Just like professional athletes building up their physical strength or chefs learning to cook gourmet dishes you have to train your brain muscles regularly in order to maximise your output. In order to achieve this I have composed a series of short writing exercises to complete at your own leisure.
So you have an idea? Great, now what?
I’ve said it before and I will say it again, ideas are the easy part. It’s putting pen to paper that is the challenging bit; what seems like a great idea in theory is proving somewhat challenging to actually put down in words. We’ve all been there at three am banging our heads against the table but my advice to you is this, to simply put the pen down and walk away.
Sometimes it’s easy to forget that for newbies to writing there are words or phrases that you’ll never have come across before that make you want to tear your hair out in frustration. Today I’m going to discuss all the fancy terms used in writing that you were too afraid to ask.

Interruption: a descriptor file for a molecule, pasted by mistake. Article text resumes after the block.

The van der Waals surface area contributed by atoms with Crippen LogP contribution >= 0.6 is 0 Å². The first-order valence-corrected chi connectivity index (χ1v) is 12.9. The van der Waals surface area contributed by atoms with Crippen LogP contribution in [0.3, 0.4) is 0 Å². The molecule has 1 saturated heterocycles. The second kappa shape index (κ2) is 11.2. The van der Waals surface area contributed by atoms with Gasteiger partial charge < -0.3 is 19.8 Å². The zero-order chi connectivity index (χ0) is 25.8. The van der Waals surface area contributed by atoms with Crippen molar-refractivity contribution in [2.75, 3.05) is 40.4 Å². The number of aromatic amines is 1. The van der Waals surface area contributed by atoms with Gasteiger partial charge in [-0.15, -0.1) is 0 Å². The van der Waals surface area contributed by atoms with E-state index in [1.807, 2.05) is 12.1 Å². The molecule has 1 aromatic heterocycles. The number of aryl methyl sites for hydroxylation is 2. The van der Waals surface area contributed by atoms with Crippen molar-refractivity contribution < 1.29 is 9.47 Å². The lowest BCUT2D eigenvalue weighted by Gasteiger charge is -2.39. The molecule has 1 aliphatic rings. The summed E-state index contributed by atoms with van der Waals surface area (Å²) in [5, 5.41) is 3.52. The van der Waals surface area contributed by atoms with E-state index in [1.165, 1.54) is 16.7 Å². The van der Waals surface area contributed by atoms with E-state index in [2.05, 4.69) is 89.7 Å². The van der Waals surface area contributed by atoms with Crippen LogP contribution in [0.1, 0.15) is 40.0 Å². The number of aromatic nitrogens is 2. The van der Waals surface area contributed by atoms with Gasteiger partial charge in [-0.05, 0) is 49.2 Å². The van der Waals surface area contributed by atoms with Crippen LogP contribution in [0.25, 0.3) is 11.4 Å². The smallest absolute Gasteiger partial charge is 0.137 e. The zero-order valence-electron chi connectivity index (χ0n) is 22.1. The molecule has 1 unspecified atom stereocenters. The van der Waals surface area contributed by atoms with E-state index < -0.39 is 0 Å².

Here we are going to finish discussing how to structure your screenplay. We’ve reached the exciting part now where it’s all action and consequences for our beloved protagonist!
Apologies for the delay in posting but I have a special two parter post for you today to make up for it!
As it’s National Lazy Day I decided to have a break from writing and post some pictures instead but I will be back in full form tomorrow to discuss How to Structure Your Screenplay (Jargon free)!
We all have a past and with it secrets we would rather forget. Sometimes though these things have a way of coming out. The same is true for your protagonist but the trick is learning how to drip feed this information slowly and when necessary rather than dump your reader with an overload of information they will barely skim over.
Look, everybody needs a friend. As tempting as it may be to make your protagonist travel solo with no one to drag them down the chances are you’ll need someone to act as a secondary character for you (unless you’re brave enough to be rewriting Cast Away then disregard this immediately).
We all have feelings, interests, special abilities and flaws. Nobody is perfect but isn’t it all those imperfections that makes you… well you?
We have all faced conflict in our lives. From an argument with a friend to debating whether or not to take that £10 note you found on the floor you have probably faced conflict in some shape or form. It is conflict that drives us forward and the same is true for your manuscript.